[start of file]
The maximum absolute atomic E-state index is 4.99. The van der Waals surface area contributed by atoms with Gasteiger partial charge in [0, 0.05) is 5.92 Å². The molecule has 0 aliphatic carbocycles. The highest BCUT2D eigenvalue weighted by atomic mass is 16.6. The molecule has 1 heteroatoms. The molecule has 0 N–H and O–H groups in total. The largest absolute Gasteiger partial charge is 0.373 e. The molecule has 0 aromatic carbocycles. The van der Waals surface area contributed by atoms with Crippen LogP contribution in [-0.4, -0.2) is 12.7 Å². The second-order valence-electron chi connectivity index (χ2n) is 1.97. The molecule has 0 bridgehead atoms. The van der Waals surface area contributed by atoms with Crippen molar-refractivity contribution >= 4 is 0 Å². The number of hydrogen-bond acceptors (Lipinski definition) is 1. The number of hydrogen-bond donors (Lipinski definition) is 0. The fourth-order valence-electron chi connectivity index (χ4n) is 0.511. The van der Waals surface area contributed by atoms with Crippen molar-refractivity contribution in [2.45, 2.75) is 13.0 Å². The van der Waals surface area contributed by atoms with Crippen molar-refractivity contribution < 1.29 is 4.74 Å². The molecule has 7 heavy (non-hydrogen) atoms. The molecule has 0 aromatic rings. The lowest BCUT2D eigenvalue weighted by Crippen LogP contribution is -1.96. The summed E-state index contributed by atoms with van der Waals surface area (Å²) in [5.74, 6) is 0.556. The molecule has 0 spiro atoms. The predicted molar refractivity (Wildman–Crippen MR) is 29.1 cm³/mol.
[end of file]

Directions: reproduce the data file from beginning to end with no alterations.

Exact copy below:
The maximum absolute atomic E-state index is 4.99. The van der Waals surface area contributed by atoms with Gasteiger partial charge in [0, 0.05) is 5.92 Å². The molecule has 0 aliphatic carbocycles. The highest BCUT2D eigenvalue weighted by atomic mass is 16.6. The molecule has 1 heteroatoms. The molecule has 0 N–H and O–H groups in total. The largest absolute Gasteiger partial charge is 0.373 e. The molecule has 0 aromatic carbocycles. The van der Waals surface area contributed by atoms with Crippen LogP contribution in [-0.4, -0.2) is 12.7 Å². The second-order valence-electron chi connectivity index (χ2n) is 1.97. The molecule has 0 bridgehead atoms. The van der Waals surface area contributed by atoms with Crippen molar-refractivity contribution >= 4 is 0 Å². The number of hydrogen-bond acceptors (Lipinski definition) is 1. The number of hydrogen-bond donors (Lipinski definition) is 0. The fourth-order valence-electron chi connectivity index (χ4n) is 0.511. The van der Waals surface area contributed by atoms with Crippen molar-refractivity contribution in [2.45, 2.75) is 13.0 Å². The van der Waals surface area contributed by atoms with Crippen molar-refractivity contribution < 1.29 is 4.74 Å². The molecule has 7 heavy (non-hydrogen) atoms. The molecule has 0 aromatic rings. The lowest BCUT2D eigenvalue weighted by Crippen LogP contribution is -1.96. The summed E-state index contributed by atoms with van der Waals surface area (Å²) in [5.74, 6) is 0.556. The molecule has 0 spiro atoms. The predicted molar refractivity (Wildman–Crippen MR) is 29.1 cm³/mol.